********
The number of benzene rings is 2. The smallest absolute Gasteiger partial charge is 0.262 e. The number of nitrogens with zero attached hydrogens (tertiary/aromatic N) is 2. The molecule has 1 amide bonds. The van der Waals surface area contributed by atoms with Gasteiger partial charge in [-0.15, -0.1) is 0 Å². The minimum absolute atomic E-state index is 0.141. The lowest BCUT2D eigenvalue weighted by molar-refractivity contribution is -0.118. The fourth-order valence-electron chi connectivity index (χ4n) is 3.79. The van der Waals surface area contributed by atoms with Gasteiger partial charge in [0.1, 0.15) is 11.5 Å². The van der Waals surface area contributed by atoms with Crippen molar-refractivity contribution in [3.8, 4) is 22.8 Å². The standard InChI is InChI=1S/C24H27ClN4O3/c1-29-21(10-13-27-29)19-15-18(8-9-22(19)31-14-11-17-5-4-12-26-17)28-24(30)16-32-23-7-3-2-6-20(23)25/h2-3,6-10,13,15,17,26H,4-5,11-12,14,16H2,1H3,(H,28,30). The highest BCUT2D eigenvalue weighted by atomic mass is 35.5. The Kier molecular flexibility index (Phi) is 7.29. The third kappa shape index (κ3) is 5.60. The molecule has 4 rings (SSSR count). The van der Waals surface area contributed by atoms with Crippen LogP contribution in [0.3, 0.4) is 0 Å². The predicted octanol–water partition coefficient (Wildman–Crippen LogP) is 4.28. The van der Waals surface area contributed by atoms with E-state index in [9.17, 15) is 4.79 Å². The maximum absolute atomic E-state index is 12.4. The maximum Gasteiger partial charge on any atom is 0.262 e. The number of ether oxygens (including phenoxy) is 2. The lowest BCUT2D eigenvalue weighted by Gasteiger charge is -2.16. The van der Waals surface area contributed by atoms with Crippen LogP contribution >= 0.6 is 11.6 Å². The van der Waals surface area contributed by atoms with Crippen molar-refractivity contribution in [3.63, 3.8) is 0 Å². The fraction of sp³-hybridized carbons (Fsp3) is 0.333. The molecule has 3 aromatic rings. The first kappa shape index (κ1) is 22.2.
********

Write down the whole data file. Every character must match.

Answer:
The number of benzene rings is 2. The smallest absolute Gasteiger partial charge is 0.262 e. The number of nitrogens with zero attached hydrogens (tertiary/aromatic N) is 2. The molecule has 1 amide bonds. The van der Waals surface area contributed by atoms with Gasteiger partial charge in [-0.15, -0.1) is 0 Å². The minimum absolute atomic E-state index is 0.141. The lowest BCUT2D eigenvalue weighted by molar-refractivity contribution is -0.118. The fourth-order valence-electron chi connectivity index (χ4n) is 3.79. The van der Waals surface area contributed by atoms with Gasteiger partial charge in [0.1, 0.15) is 11.5 Å². The van der Waals surface area contributed by atoms with Crippen molar-refractivity contribution in [3.8, 4) is 22.8 Å². The standard InChI is InChI=1S/C24H27ClN4O3/c1-29-21(10-13-27-29)19-15-18(8-9-22(19)31-14-11-17-5-4-12-26-17)28-24(30)16-32-23-7-3-2-6-20(23)25/h2-3,6-10,13,15,17,26H,4-5,11-12,14,16H2,1H3,(H,28,30). The highest BCUT2D eigenvalue weighted by atomic mass is 35.5. The Kier molecular flexibility index (Phi) is 7.29. The third kappa shape index (κ3) is 5.60. The molecule has 4 rings (SSSR count). The van der Waals surface area contributed by atoms with Crippen LogP contribution in [0.3, 0.4) is 0 Å². The predicted octanol–water partition coefficient (Wildman–Crippen LogP) is 4.28. The van der Waals surface area contributed by atoms with E-state index in [9.17, 15) is 4.79 Å². The maximum absolute atomic E-state index is 12.4. The maximum Gasteiger partial charge on any atom is 0.262 e. The number of ether oxygens (including phenoxy) is 2. The lowest BCUT2D eigenvalue weighted by Gasteiger charge is -2.16. The van der Waals surface area contributed by atoms with Crippen LogP contribution >= 0.6 is 11.6 Å². The van der Waals surface area contributed by atoms with Crippen molar-refractivity contribution in [3.63, 3.8) is 0 Å². The fraction of sp³-hybridized carbons (Fsp3) is 0.333. The molecule has 3 aromatic rings. The first kappa shape index (κ1) is 22.2.